Falling oil price will not reduce Nigerian Content scope in projects – Nwapa

28 January 2015, Lagos – The Executive Secretary of the Nigerian Content Development and Monitoring Board (NCDMB), Mr. Ernest Nwapa, has rejected the request by some oil companies to reduce the Nigerian Content scope in oil and gas projects because of the falling price of crude oil.



Speaking at the just-concluded 19th edition of Offshore West Africa in Lagos, Nwapa said it would be inappropriate to reduce the local content scope during this period and urged the operators not to panic but to be innovative so as to surmount the challenges.

Nwapa hinted that some oil companies are already requesting for the reduction of local content scope because of the huge financial implication ‎during this time of oil price decline.

He therefore urged operators not to panic but be more innovative and allow the local content act to thrive.

“A family of six where they are used to eating large amount of food with a new baby ‎but there was sudden increase in the rent. The head of family told his household that for them to continue living in the house and paying the rent, they have to cut cost. The first cost they want to cut is the feeding bottle of the baby by taking it away from him. So what’s going to happen to that baby? So keep the local content alive,” he said.

Also speaking at the event, the Managing Director and Chief Executive Officer of the Upstream Companies of Total ‎in Nigeria, Mrs Elisabeth Proust said as oil price continued to drop‎, there is a need for the enactment of petroleum laws that encourages investment, grow production and a vehicle that works during both good and not-so-good times.

Proust noted that in this “not- so -good time”, decision to invest in large projects after discoveries and appraisal will be more scrutinised by shareholders.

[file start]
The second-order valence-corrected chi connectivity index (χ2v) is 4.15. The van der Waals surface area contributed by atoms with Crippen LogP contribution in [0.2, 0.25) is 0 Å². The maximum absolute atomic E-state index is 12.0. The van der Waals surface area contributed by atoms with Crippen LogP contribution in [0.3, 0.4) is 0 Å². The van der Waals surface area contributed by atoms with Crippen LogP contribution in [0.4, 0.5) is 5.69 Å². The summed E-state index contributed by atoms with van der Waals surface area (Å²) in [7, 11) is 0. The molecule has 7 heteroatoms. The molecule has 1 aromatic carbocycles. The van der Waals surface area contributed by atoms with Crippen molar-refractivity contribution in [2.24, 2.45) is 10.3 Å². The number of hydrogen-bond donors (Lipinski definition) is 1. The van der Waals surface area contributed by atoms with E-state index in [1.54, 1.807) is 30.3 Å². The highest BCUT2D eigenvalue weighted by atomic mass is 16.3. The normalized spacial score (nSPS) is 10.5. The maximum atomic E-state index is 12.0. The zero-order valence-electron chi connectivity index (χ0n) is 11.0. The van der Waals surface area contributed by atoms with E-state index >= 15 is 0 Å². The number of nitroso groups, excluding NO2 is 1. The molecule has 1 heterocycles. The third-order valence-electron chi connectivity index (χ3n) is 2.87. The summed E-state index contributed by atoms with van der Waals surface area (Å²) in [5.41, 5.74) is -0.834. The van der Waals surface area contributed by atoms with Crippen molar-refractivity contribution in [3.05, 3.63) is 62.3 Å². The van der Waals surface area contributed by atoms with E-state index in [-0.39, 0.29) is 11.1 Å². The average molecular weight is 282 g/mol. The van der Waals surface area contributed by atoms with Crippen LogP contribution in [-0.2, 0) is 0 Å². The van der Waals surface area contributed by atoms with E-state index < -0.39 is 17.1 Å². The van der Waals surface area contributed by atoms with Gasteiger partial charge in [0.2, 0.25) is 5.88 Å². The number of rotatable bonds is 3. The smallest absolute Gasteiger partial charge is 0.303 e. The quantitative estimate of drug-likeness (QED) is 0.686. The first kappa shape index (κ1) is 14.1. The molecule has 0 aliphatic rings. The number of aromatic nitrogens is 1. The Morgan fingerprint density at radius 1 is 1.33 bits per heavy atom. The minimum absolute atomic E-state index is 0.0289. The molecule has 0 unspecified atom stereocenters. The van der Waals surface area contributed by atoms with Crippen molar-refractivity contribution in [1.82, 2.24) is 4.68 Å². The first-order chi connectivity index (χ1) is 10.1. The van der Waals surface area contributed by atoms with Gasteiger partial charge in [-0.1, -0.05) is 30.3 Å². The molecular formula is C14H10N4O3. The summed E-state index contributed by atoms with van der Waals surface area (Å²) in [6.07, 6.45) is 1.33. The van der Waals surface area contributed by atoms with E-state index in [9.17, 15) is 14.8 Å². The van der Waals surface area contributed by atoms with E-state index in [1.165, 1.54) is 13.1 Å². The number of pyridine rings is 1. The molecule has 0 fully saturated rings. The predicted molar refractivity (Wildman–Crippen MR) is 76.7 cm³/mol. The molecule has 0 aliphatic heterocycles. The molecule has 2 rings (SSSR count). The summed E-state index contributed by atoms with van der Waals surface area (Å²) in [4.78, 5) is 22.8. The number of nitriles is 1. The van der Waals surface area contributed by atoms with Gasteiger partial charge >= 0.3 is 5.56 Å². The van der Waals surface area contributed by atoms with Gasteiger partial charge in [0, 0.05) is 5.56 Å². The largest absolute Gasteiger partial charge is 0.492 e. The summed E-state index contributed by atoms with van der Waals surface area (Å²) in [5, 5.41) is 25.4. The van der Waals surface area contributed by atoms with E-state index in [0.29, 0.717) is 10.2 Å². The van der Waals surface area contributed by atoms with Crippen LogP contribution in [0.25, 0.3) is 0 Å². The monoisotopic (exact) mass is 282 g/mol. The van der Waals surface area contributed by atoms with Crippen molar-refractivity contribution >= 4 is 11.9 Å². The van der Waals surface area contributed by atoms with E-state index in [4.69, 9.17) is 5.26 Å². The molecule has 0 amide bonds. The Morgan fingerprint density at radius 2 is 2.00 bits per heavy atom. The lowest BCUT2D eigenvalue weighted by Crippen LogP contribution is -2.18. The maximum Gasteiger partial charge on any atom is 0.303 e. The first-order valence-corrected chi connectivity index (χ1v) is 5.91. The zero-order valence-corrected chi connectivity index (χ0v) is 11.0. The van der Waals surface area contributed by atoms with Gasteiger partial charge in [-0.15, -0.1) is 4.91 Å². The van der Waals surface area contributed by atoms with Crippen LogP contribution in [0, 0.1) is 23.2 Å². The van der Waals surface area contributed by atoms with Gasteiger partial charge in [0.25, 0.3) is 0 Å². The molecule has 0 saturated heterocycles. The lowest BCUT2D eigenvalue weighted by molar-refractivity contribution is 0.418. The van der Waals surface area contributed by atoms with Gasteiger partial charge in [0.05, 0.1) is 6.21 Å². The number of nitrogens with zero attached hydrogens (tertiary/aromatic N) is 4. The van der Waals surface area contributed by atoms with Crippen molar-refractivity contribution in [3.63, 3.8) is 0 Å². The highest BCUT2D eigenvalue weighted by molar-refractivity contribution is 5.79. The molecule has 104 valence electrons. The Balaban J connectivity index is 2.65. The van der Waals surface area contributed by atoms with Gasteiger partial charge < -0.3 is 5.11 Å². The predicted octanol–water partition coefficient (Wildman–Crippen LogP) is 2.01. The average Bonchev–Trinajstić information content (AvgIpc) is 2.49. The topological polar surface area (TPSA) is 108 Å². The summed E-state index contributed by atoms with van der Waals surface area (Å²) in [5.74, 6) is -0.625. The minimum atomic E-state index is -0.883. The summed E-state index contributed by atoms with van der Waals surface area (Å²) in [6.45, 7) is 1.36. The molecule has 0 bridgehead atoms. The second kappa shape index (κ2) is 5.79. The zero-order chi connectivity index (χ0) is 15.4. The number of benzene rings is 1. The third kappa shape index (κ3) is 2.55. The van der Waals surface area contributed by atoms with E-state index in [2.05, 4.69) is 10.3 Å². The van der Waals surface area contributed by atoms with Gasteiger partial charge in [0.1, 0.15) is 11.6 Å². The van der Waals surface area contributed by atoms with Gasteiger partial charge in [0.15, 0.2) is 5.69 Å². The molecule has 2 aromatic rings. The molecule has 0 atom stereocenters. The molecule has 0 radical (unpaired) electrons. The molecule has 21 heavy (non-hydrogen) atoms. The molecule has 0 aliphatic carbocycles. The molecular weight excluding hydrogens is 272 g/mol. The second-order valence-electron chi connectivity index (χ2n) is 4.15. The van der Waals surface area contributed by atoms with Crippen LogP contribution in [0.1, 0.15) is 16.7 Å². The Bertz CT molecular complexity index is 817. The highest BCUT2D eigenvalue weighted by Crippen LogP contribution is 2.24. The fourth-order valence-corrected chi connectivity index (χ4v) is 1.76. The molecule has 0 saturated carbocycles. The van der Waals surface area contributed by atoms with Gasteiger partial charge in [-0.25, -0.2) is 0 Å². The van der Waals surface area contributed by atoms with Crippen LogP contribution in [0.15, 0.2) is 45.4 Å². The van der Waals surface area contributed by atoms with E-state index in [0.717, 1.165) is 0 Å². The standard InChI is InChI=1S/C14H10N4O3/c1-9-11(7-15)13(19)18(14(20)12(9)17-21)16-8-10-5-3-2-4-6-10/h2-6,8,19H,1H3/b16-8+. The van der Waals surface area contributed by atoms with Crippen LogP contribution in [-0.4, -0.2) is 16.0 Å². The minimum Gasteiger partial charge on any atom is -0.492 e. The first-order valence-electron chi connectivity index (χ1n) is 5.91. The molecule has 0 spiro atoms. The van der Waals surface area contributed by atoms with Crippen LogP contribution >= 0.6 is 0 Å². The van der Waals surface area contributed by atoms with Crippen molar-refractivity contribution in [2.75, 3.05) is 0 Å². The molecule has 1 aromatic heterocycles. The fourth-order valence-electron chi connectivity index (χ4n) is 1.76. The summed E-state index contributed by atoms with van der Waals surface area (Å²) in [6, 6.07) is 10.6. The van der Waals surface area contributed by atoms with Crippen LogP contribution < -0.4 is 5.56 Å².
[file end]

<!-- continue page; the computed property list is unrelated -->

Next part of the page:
According to her, such decision will also depend on investor’s confidence in the stability of the contractual and fiscal terms and the perception that the country will respect the terms all along the duration of the contract.

Proust added that the industry as a whole which includes the government, regulator, contractors, E&P companies and other stakeholders needs to do more to keep building the future of the industry in Africa.

She also said management of costs is another strong element that assumes even more importance.

“Cost drivers are relatively inelastic in the short terms of one to two years. There is a time lag between movements in oil price and cost due to existing contract commitments. This means that despite the best efforts of operators and partners, contractor prices do not fall as quickly as the oil price. If we take the example of Nigeria‎, contractors integrate the cost of uncertainties and the time lag of contract approval cycles in their third bid offers,” Proust said.

“If those approval cycles could be reduced, it would have a positive impact in reducing project cost. Other high expenditure uncertainties relate to the security cost of protecting people and installations as well as the time value of possible disruptions of the work.

“Cost efficiency is therefore an absolute must to sustain our business. It is one of the most critical challenges we will be called on to meet in the coming years.

“For example we have sanctioned the development on Kaombo in Angola after saving $4 billion in capital expenditure (Design changes $2 billion, Negotiations with contractors $1 billion, Negotiation with Angolan authorities on the local content issue $1 billion)

“It is also important that operators review contracts to ensure that cost saving provisions and renegotiation as allowed by contracts are put in place.


– This Day

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